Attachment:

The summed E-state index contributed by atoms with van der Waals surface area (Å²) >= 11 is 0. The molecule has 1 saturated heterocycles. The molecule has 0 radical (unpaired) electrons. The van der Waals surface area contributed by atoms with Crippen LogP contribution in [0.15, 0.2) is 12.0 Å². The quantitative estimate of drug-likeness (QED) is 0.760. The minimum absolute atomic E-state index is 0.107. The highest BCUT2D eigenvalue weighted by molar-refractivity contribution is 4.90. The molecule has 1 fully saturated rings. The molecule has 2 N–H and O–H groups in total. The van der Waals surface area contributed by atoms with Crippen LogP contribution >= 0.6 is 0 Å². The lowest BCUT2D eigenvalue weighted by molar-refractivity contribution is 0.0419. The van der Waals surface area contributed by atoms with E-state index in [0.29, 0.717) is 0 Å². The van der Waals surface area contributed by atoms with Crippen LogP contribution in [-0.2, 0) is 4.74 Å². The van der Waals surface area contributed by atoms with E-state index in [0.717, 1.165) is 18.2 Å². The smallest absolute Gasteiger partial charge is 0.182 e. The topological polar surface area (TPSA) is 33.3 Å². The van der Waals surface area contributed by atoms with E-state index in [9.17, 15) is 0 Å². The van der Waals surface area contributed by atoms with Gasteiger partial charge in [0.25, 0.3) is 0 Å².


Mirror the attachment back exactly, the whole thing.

The summed E-state index contributed by atoms with van der Waals surface area (Å²) >= 11 is 0. The molecule has 1 saturated heterocycles. The molecule has 0 radical (unpaired) electrons. The van der Waals surface area contributed by atoms with Crippen LogP contribution in [0.15, 0.2) is 12.0 Å². The quantitative estimate of drug-likeness (QED) is 0.760. The minimum absolute atomic E-state index is 0.107. The highest BCUT2D eigenvalue weighted by molar-refractivity contribution is 4.90. The molecule has 1 fully saturated rings. The molecule has 2 N–H and O–H groups in total. The van der Waals surface area contributed by atoms with Crippen LogP contribution >= 0.6 is 0 Å². The lowest BCUT2D eigenvalue weighted by molar-refractivity contribution is 0.0419. The van der Waals surface area contributed by atoms with E-state index in [0.29, 0.717) is 0 Å². The van der Waals surface area contributed by atoms with Crippen LogP contribution in [-0.2, 0) is 4.74 Å². The van der Waals surface area contributed by atoms with E-state index in [0.717, 1.165) is 18.2 Å². The smallest absolute Gasteiger partial charge is 0.182 e. The topological polar surface area (TPSA) is 33.3 Å². The van der Waals surface area contributed by atoms with E-state index in [9.17, 15) is 0 Å². The van der Waals surface area contributed by atoms with Gasteiger partial charge in [0.25, 0.3) is 0 Å².